Having a cover letter will immediately boost your chances of getting called for an interview. If you don’t have a cover letter, your employer will only have an objective view of your skill-sets based on your CV. Based purely on your CV, if you are not the ideal fit or possess everything they are looking for, you might be easily passed over for someone else who has a convincing story to tell.
Employers care about hard skills, but they also really want someone who is genuinely excited to join their company and there is no better way to demonstrate this than in your cover letter.
We are often told to “sell ourselves” in the competitive job-market. But what exactly does “selling yourself” entail? Is it just about being the most visible with a giant “Pick Me!” sign? Is it picking up your boss’ coffee every morning?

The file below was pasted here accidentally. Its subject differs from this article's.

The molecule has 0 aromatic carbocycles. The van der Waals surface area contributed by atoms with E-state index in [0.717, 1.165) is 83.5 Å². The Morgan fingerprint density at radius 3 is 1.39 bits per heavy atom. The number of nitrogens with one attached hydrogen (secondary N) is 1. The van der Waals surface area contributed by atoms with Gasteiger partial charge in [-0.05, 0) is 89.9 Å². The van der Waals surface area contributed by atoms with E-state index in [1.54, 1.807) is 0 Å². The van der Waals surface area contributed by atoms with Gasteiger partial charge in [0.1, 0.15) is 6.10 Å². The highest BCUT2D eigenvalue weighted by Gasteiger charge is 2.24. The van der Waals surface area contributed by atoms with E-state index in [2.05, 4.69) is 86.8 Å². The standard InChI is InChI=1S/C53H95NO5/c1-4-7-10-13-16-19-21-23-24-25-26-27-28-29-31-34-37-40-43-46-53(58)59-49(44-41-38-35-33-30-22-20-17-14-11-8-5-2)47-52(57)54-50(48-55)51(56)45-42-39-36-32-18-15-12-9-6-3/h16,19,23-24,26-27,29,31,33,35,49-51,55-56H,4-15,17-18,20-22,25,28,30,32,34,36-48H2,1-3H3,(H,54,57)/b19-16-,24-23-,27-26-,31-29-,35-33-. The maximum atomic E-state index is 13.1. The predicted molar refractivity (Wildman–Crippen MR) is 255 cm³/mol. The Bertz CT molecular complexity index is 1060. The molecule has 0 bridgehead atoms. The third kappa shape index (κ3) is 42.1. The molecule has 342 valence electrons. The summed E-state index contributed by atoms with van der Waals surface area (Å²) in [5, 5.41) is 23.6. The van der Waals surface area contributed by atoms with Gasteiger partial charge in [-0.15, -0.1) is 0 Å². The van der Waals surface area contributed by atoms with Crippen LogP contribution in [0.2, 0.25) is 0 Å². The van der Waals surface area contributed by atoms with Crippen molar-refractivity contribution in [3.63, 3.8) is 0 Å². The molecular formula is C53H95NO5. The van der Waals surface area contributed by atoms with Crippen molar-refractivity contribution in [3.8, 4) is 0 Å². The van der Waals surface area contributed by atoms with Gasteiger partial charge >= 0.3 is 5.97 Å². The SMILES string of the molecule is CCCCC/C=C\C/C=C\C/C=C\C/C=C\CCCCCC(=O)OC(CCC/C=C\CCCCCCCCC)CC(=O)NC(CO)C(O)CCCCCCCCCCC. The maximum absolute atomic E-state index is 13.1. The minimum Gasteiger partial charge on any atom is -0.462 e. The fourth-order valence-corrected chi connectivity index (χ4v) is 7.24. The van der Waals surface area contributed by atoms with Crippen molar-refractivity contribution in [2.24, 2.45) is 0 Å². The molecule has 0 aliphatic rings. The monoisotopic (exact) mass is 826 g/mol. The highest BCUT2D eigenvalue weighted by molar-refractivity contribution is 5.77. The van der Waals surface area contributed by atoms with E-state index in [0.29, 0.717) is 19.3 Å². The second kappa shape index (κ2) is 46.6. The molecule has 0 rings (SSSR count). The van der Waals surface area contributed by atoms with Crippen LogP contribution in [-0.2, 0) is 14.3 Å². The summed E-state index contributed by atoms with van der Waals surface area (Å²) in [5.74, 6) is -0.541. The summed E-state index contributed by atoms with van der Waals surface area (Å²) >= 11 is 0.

Many people would advise young graduates to take more initiative, stand taller and speak up louder. Indeed, nobody will be a better advocate for yourself than YOU. You know your own strengths the best, don’t be afraid to advertise it. Here are 3 tips on how to “sell yourself” in order to succeed in the modern workplace.
1. Show that you care
“Selling yourself” is not just about attending the most number of networking sessions possible. While maximum exposure always helps, in today’s world where we have an onslaught of easy-to-make connections and easier-to-forget acquaintances, a genuine show of concern will help you stand-out.
In networking sessions or whenever you meet someone through work, you should try to adopt a ‘giver’ mind-set. As you strive to make personal connections by helping others (instead of focusing on how you benefit), you will find that you stand to gain yourself. More often than not, our connections help us in ways we never imagined from the start. A friend of a friend, meeting someone by coincidence, old and new connections, you never how and who will come into your life to lend you a helping hand. Go out of your way to help someone whenever you can, all of these favours will stack up to help you big one day in the future.